So here’s the piece that is chewing on me. Why me? How did I become a victim of high-pressure sales tactics, me, a person who prides herself on judgment and discernment? Did I look old? Insecure? Vulnerable? If so, how? Was it that I just got too close to the Venus Fly Trap that passes as a retail establishment? Was it because I was alone? Did I not want to appear rude and/or socially unacceptable? Did (Name) simply take advantage of my willingness to engage with him? Or, was it just that I was a woman. Any. Woman. Any woman seen as bait in the retail pool, someone whose personal lack of confidence (age, appearance) or perceived unwillingness to be bitchy can be exploited for commercial gain?
As I reflected on this experience, I connected back through my life to a few other odd and uncomfortable experiences of this nature that I have had over the past few years. One was fairly recent, here in the lovely city of Portland, Maine, where I now call home. I was buying a camera and the nice man waiting on me (“JL”) simply didn’t seem to be able to hear me when I asked, over and over, for him to stop explaining the camera features to me. “Stop,” I said. “Please stop, my head is full.” “Please don’t tell me any more about this. I can’t understand what you are saying.” “Let me spend some time with this camera and I will come back.” Now JL seemed pretty harmless and just excited that someone was actually buying a camera From Him in his brick-and-mortar store rather than picking his brain on a whole host of technical issues and finding and buying the product online for ten dollars less, but it felt….oppressive, awkward, uncomfortable.
And let me not forget the Georgians, as if I could ever forget the Georgians. I had two very unsettling experiences with taxi cab drivers in Tbilisi. The first time, I was going to the airport and I negotiated a price in advance (as advised) prior to entering the cab. When we got to the airport, the driver asked for a significantly higher price and, when I balked, made a motion and several of his (large and menacing) buddies approached the cab, to “assist” him with the communication difficulty we seemed to be having. Truth be told, I didn’t have the stones to stick around very long after that, paid his price, and sprinted for the relative safety of the airport terminal. The second experience, returning to the country after my time away, I managed to select a driver who told me the train was not running from Tbilisi to Batumi that day, but that he would be delighted to drive me there himself (a five- or six-hour run) for the mere price of 300 lari (about $180 bucks). I made him stop at the Marriott Hotel, had the front desk clerk call the train station, learned that the train was indeed running on schedule, and had the selfsame front desk clerk tell the driver *to take me to the train station as requested.* And, as in the first story in Boston, I am a tall nondescript woman of middle age dressed professionally. What was my hook?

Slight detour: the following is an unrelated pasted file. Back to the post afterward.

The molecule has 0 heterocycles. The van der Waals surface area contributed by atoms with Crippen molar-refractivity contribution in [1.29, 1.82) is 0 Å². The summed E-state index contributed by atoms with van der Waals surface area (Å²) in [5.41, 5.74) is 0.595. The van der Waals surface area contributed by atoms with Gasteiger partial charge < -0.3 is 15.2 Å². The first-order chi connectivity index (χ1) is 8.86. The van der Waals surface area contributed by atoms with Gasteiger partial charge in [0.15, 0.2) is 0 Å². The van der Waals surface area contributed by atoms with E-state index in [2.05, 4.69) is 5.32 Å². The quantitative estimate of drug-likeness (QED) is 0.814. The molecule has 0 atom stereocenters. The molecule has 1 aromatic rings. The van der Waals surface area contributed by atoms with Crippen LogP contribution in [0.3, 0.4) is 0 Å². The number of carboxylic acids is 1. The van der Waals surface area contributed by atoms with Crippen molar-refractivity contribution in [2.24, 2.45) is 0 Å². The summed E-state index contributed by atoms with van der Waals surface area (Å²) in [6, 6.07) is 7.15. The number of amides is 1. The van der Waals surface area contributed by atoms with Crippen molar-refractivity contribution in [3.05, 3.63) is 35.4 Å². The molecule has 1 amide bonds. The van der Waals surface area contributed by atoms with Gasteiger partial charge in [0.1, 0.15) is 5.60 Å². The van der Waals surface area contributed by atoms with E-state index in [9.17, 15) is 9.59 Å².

WFT. Sorry. This gets my goat. In Georgia, I rationalized my experiences that “foreigners were just cows to be milked.” I could excuse some of this behavior in the sense that the disparity between visitors and the inhabitants was pretty great and that most of us in the country were there on someone else’s dime (usually a government or NGO) and that frankly, we could afford the disproportionate “new” price that was being offered. Georgia has been a little out of the cultural mainstream for a while, and I could see how the chance to squeeze a little bit more out of all of us was a short-term temptation.
But that just doesn’t hold in this country, particularly in a high-end store in a high-end mall in a high-end part of Boston. If I take a step back, I see that I am a highly educated older white woman with well-developed critical thinking skills, considerable public speaking and debate experience, and an extremely large vocabulary. Not everyone has the tools in the toolkit that I do. *And yet I still felt awkward, shamed, embarrassed, and hard-pressed to worm my way out of the cozy chair in cosmetic land, to end the conversation on some note of civility, and go my originally-intentioned way to buy boots.* What does this mean for younger women? Women whose first language is not English? Woman with less confidence and security than I have? Hey, it doesn’t even have to be about women (it’s just that’s what I am, so that’s what I see). People. That we are all targets, cows to be milked. If we want to be civil and acknowledge humanity, in some contexts, perhaps this is the price. It’s not a pretty thought.
You don’t need a big vocabulary or any of the other things you mention. You only need to say one sentence. This one complete sentence: “No.” Then, walk away. Repeat as needed.
The reason I wrote this post was because that “no” became very difficult, for reasons I am trying to puzzle out in my own mind. Hence the writing of this blog – an attempt for me to understand how that simple response was somehow not so simple in the moment.